Working throughout college meant foregoing unpaid internships, because I couldn’t afford not to earn wages to pay my expenses. Still, I had to live frugally to stretch my part-time income far enough to cover my costs and occasionally have a little money left over for the movies or dining out.
11. Get on a budget
Now this is one of those pieces of advice that might sound too obvious to mention—until you realize how few people budget. Trust me, it’s worth your time to be sure your child knows how to make and stick to a budget before they leave for college.
If they’ll list their monthly income and expenses and give every dollar a job to do, your child will begin to really take ownership of their college experience. They’ll also get some insight into just why you don’t want them to take the easy way out by getting school loans. When they see how much it really costs to pay for a month of college in terms of food, transportation, clothing and rent, they’ll probably take their schoolwork more seriously too.
Plus, pointing your kids toward a fun, easy-to-use app like EveryDollar might even make them want to budget.
6. Explore trade schools
In addition to four-year universities and community colleges, your kid shouldn’t ignore the possibility of trade schools. That’s where students who enjoy working with all kinds of practical skills like electrical work, mechanics, plumbing and home inspections can get valuable training that’s highly marketable. Not to mention, completing a trade school program usually takes less time and less money than getting a bachelor’s degree.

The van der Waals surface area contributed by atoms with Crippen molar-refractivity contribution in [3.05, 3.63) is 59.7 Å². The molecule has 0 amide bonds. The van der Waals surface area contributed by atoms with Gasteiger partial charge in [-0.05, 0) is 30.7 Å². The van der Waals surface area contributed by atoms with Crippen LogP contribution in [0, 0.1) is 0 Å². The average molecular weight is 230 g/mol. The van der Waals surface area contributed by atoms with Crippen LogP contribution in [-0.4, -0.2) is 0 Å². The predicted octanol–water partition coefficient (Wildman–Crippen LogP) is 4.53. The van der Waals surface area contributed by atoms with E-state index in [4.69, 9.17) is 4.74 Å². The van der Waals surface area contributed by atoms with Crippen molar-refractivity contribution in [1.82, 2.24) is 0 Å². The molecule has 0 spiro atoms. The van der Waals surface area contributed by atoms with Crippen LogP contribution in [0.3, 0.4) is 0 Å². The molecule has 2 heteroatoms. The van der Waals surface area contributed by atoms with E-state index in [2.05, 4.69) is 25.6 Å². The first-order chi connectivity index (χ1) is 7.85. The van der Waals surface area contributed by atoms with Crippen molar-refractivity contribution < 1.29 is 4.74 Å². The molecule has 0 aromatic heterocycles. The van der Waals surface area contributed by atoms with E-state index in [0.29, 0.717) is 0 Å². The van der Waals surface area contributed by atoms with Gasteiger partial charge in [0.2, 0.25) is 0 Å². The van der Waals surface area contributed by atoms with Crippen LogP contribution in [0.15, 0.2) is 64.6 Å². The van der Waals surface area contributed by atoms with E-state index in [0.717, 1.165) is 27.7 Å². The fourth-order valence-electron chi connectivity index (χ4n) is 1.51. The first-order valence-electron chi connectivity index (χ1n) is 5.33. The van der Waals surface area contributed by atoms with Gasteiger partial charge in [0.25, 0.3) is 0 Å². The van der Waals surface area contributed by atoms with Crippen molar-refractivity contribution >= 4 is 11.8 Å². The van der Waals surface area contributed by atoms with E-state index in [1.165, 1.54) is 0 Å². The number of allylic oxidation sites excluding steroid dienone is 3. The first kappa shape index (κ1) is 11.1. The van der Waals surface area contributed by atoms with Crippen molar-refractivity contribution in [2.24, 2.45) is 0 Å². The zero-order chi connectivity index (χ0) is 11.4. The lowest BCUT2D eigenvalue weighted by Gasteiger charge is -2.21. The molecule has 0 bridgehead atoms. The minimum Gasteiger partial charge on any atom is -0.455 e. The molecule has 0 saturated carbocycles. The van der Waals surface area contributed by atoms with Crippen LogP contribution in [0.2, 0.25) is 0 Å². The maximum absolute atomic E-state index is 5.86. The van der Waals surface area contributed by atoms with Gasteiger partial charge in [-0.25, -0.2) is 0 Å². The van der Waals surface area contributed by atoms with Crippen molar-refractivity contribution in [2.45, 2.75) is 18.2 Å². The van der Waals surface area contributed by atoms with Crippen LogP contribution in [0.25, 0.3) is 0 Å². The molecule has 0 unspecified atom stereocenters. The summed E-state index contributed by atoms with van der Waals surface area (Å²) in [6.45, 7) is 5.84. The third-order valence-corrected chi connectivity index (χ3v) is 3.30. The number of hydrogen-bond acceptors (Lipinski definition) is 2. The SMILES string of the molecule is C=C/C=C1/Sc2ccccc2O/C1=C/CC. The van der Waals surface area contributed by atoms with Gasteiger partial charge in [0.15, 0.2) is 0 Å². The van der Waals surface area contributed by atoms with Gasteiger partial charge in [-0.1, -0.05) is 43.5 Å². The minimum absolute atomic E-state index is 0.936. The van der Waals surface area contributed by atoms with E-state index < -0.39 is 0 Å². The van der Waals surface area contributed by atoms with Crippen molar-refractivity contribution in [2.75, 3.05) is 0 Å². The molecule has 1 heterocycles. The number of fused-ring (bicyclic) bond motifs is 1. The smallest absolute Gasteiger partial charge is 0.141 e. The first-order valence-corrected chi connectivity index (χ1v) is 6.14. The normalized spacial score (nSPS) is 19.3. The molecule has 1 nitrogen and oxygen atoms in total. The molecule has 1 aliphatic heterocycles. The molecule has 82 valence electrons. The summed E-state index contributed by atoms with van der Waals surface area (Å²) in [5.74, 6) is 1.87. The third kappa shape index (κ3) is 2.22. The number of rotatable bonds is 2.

How do you find the right scholarships for your student?
- Do a Google search, and be very specific. Google “summer scholarships” and add the year because it’s going to narrow the results. If you just search “summer scholarships” you’re going to get scholarships that aren’t even offered anymore.
- Look at what your student is interested in. Say he volunteers. Search ‘volunteering scholarships’ and put the year in.
- Also in Google there are tools you can use to go to any article that’s been published in the last month, the last year, whatever. I always choose the last year to find current information.
- You know those big scholarship books that come out every year? I love those books. Yeah, it’s a little old-fashioned but they’re organized by your ethnicity, your interests, your hobbies, where you live. Those books are wonderful.
2) Apply for A LOT of Scholarships
Make applying for scholarships your part-time job. I’m not talking about applying for 5-20 scholarships. Apply to 1,000 or more. Even if you only have 80% of the qualities they’re looking for in an applicant, it doesn’t hurt to apply.
Look at local companies in your area when finding scholarships. Many of the smaller local scholarships aren’t marketed as widely and take a little more digging to find. Check the places your parents work as well since they will sometimes have one for employees’ families only.
Scholarships of a lower monetary value usually have fewer applicants since people think it’s not worth the effort. If a $500 scholarship only takes 20 minutes to apply for and you get it, that’s a great return on investment. Far more than you make spending that same time at a retail job.
The PSAT Matters For Scholarships
Most people think of the PSAT as the practice for the SAT. They also think that it doesn’t matter and may not even do preparation for it. Besides, it’s the SAT that matters, right?